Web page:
Asynchronous, Synchronous and Near-Synchronous Replications with Nutanix

May 4, 2020 | min

In a world where uncertainty is certain and IT disasters come without warning, IT leaders cannot afford to take the risk of being ill-prepared. 

Nutanix understands that the uptime needs of every application vary. For example, while mission-critical applications that deal with financial transactions, stock exchange trading, computerized hospital patient records, emergency call center, and life support services need 24x7x365 uptime, applications related to engineering services, government services, and DevOps might not have such strict requirements. In addition, IT operational challenges such as system upgrades, migration, and the handling of data corruption issues cannot be ignored.  

Adding to the complexity, most enterprises today are locked into a set of vendors and the hypervisors. IT topology becomes even more complex and operational challenges become exponential when the multiple copies of application data need to be synchronized and maintained in different physical and geographical locations. The need for such a complex topology often arises due to compliance regulations, distributed business operations collaboration, and regional data privacy laws. 

Consequently, IT systems must be resilient enough to handle faults and disasters to ensure business continuity. A research report by the Ponemon Institute pegs datacenter outage costs at around $9,000 per minute.

Keeping these factors in mind, Nutanix has built high availability – disks, network card, power supply fault management – and data protection into its AOS platform. Our disaster recovery solution extends the continuous availability to multiple clusters through recovery plans and run book planning. Disaster recovery is measured in terms of the recovery point objective (RPO), the maximum amount of data a customer is willing to lose, recovery time objective (RTO), the time allowed to restore operations when IT failure occurs, and the cost. A disaster recovery topology is a combination of replication and the recovery orchestration. And Nutanix supports different RPO/RTO times with disaster recovery topologies.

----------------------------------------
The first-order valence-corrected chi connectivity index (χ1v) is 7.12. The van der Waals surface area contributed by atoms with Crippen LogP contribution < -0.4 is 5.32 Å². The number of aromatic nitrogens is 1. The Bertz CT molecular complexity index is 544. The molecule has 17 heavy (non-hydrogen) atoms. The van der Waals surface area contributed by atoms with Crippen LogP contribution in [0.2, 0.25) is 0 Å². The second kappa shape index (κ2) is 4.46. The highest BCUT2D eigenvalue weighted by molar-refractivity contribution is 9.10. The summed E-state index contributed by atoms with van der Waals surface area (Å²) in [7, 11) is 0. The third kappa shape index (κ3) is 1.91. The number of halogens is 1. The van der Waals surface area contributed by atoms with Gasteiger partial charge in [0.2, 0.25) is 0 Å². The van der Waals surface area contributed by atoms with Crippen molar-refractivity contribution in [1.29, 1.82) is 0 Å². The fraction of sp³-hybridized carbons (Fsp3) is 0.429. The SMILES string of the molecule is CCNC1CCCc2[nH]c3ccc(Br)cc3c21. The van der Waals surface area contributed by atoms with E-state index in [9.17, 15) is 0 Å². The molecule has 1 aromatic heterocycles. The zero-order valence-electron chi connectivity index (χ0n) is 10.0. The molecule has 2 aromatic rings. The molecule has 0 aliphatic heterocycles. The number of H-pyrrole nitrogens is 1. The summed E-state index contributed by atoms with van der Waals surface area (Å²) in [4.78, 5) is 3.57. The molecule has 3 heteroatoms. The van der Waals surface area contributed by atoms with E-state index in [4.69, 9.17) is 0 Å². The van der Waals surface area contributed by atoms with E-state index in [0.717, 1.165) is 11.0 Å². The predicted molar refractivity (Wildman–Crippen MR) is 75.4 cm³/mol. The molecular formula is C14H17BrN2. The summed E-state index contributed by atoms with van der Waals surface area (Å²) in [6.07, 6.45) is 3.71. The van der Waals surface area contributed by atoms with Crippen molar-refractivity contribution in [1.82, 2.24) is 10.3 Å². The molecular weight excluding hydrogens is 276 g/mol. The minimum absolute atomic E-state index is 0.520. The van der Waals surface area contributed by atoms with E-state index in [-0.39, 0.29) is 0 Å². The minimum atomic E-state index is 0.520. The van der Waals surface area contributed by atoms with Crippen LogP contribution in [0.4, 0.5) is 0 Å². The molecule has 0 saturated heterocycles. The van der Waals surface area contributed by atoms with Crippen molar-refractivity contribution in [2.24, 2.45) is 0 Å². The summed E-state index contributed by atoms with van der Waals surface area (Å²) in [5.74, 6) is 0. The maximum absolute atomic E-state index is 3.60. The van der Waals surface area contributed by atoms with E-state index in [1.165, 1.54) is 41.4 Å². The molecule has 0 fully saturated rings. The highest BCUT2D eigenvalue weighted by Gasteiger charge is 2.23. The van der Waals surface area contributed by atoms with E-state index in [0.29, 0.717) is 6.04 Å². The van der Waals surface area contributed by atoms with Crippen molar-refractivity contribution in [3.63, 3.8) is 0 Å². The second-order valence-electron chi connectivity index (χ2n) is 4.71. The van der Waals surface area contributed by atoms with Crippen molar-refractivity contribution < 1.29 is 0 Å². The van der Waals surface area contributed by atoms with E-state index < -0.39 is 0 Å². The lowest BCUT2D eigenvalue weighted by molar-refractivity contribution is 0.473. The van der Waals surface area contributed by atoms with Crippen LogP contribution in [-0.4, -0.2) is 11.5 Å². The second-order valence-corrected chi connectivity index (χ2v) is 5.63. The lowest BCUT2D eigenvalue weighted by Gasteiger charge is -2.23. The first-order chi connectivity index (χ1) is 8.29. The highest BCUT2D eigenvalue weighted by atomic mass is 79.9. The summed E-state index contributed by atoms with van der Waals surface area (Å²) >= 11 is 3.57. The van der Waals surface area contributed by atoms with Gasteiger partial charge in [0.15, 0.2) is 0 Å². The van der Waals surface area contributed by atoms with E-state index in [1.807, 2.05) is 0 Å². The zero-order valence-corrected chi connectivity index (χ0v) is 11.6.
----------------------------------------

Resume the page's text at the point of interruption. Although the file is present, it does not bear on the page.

The Nutanix disaster recovery journey

The Nutanix DR journey

Let’s go through each of the disaster recovery methods supported by Nutanix.

1. Asynchronous replication (Async)

Asynchronous disaster recovery can be configured by backing up a group of entities (VMs and volume groups) locally to the Nutanix cluster and optionally configuring replication to one or more remote sites. Only schedules with RPO >= 60 minutes can be configured in this mode. Configuring Asynchronous DR provides more details on the implementation guidelines.

2. Near-Synchronous replication (NearSync)

Near-Synchronous disaster recovery is built on the Async snapshots. With NearSync we support Lightweight Snapshots (LWS, which are OpLog-based markers) running on SSDs. Since the time taken by LWS is a constant O(1), there is minimal impact on the User IO. This architecture makes LWS highly scalable and distributed. LWSs are replicated continuously to the remote site. An intermediate snapshot is created every hour and retained for 6 hours. One daily snapshot is created and retained for 5 days. The intermediate async snapshots act as checkpoints to help with RTO. In AOS 5.17 we support an RPO of up to 20 seconds. Configuring NearSync disaster recovery provides more details on the implementation guidelines.

Near-Synchronous DR (Near-Sync):

3. Synchronous replication (Metro/Sync)

With Synchronous disaster recovery, we can achieve a zero RPO at the VM granularity level. Synchronous replication is supported between sites under 5 ms latency. In order to achieve continuous availability of applications and zero data loss, a secondary copy of all data including VM data, VM metadata, and Protection Policies applied to VMs is maintained across two clusters. This ensures that there is no data loss in case of site failure. This allows the VM Live migration to be easily supported between sites.